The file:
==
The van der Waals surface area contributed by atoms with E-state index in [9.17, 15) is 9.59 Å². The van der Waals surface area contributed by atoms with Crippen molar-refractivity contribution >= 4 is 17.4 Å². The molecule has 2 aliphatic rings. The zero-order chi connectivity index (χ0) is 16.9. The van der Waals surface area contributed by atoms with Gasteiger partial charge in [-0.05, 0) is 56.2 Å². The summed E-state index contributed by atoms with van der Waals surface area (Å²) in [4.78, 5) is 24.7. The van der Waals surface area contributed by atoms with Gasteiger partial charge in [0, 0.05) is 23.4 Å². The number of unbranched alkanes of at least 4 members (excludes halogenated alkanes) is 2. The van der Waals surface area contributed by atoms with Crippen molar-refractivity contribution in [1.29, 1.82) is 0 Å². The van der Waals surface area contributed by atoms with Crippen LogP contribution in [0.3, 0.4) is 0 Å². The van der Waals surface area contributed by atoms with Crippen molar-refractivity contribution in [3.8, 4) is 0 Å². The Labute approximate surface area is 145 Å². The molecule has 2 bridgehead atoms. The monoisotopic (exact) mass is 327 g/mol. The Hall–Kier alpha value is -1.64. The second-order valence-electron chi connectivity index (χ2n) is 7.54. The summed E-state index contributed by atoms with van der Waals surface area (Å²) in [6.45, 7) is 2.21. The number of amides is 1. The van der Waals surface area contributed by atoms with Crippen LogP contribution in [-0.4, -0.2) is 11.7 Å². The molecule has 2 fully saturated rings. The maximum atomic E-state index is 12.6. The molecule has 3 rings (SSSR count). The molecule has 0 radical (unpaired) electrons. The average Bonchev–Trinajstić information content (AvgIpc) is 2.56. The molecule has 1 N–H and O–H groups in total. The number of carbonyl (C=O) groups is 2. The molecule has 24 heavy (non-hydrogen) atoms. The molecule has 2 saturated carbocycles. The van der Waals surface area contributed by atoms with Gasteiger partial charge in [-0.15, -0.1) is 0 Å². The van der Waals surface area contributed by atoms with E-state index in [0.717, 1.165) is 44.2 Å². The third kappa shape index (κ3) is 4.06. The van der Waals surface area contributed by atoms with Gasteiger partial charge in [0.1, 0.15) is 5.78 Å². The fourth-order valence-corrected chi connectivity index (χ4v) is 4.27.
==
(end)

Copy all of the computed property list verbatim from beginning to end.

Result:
The van der Waals surface area contributed by atoms with E-state index in [9.17, 15) is 9.59 Å². The van der Waals surface area contributed by atoms with Crippen molar-refractivity contribution >= 4 is 17.4 Å². The molecule has 2 aliphatic rings. The zero-order chi connectivity index (χ0) is 16.9. The van der Waals surface area contributed by atoms with Gasteiger partial charge in [-0.05, 0) is 56.2 Å². The summed E-state index contributed by atoms with van der Waals surface area (Å²) in [4.78, 5) is 24.7. The van der Waals surface area contributed by atoms with Gasteiger partial charge in [0, 0.05) is 23.4 Å². The number of unbranched alkanes of at least 4 members (excludes halogenated alkanes) is 2. The van der Waals surface area contributed by atoms with Crippen molar-refractivity contribution in [1.29, 1.82) is 0 Å². The van der Waals surface area contributed by atoms with Crippen LogP contribution in [0.3, 0.4) is 0 Å². The van der Waals surface area contributed by atoms with Crippen molar-refractivity contribution in [3.8, 4) is 0 Å². The Labute approximate surface area is 145 Å². The molecule has 2 bridgehead atoms. The monoisotopic (exact) mass is 327 g/mol. The Hall–Kier alpha value is -1.64. The second-order valence-electron chi connectivity index (χ2n) is 7.54. The summed E-state index contributed by atoms with van der Waals surface area (Å²) in [6.45, 7) is 2.21. The number of amides is 1. The van der Waals surface area contributed by atoms with Crippen LogP contribution in [-0.4, -0.2) is 11.7 Å². The molecule has 2 fully saturated rings. The maximum atomic E-state index is 12.6. The molecule has 3 rings (SSSR count). The molecule has 0 radical (unpaired) electrons. The average Bonchev–Trinajstić information content (AvgIpc) is 2.56. The molecule has 1 N–H and O–H groups in total. The number of carbonyl (C=O) groups is 2. The molecule has 24 heavy (non-hydrogen) atoms. The molecule has 2 saturated carbocycles. The van der Waals surface area contributed by atoms with Gasteiger partial charge in [-0.15, -0.1) is 0 Å². The van der Waals surface area contributed by atoms with E-state index in [0.717, 1.165) is 44.2 Å². The third kappa shape index (κ3) is 4.06. The van der Waals surface area contributed by atoms with Gasteiger partial charge in [0.1, 0.15) is 5.78 Å². The fourth-order valence-corrected chi connectivity index (χ4v) is 4.27.